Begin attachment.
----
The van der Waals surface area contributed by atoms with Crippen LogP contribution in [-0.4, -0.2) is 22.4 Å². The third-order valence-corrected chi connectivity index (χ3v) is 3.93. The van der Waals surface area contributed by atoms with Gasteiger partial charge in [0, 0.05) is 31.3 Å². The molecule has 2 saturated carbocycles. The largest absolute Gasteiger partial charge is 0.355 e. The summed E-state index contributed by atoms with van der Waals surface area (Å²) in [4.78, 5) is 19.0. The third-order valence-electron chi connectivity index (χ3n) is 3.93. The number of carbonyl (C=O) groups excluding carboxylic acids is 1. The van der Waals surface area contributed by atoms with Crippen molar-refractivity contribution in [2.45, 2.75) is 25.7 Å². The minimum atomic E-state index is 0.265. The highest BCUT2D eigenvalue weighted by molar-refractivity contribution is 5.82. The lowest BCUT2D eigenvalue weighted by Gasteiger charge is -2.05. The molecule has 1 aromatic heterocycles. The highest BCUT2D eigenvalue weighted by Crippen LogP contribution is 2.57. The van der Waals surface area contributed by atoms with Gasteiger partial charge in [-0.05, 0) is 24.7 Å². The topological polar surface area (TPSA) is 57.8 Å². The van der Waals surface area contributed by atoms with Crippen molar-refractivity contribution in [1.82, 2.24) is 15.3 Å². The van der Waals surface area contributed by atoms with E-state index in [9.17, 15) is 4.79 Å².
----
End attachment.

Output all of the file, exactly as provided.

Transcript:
The van der Waals surface area contributed by atoms with Crippen LogP contribution in [-0.4, -0.2) is 22.4 Å². The third-order valence-corrected chi connectivity index (χ3v) is 3.93. The van der Waals surface area contributed by atoms with Gasteiger partial charge in [0, 0.05) is 31.3 Å². The molecule has 2 saturated carbocycles. The largest absolute Gasteiger partial charge is 0.355 e. The summed E-state index contributed by atoms with van der Waals surface area (Å²) in [4.78, 5) is 19.0. The third-order valence-electron chi connectivity index (χ3n) is 3.93. The number of carbonyl (C=O) groups excluding carboxylic acids is 1. The van der Waals surface area contributed by atoms with Crippen molar-refractivity contribution in [2.45, 2.75) is 25.7 Å². The minimum atomic E-state index is 0.265. The highest BCUT2D eigenvalue weighted by molar-refractivity contribution is 5.82. The lowest BCUT2D eigenvalue weighted by Gasteiger charge is -2.05. The molecule has 1 aromatic heterocycles. The highest BCUT2D eigenvalue weighted by Crippen LogP contribution is 2.57. The van der Waals surface area contributed by atoms with Gasteiger partial charge in [-0.05, 0) is 24.7 Å². The topological polar surface area (TPSA) is 57.8 Å². The van der Waals surface area contributed by atoms with Crippen molar-refractivity contribution in [1.82, 2.24) is 15.3 Å². The van der Waals surface area contributed by atoms with E-state index in [9.17, 15) is 4.79 Å².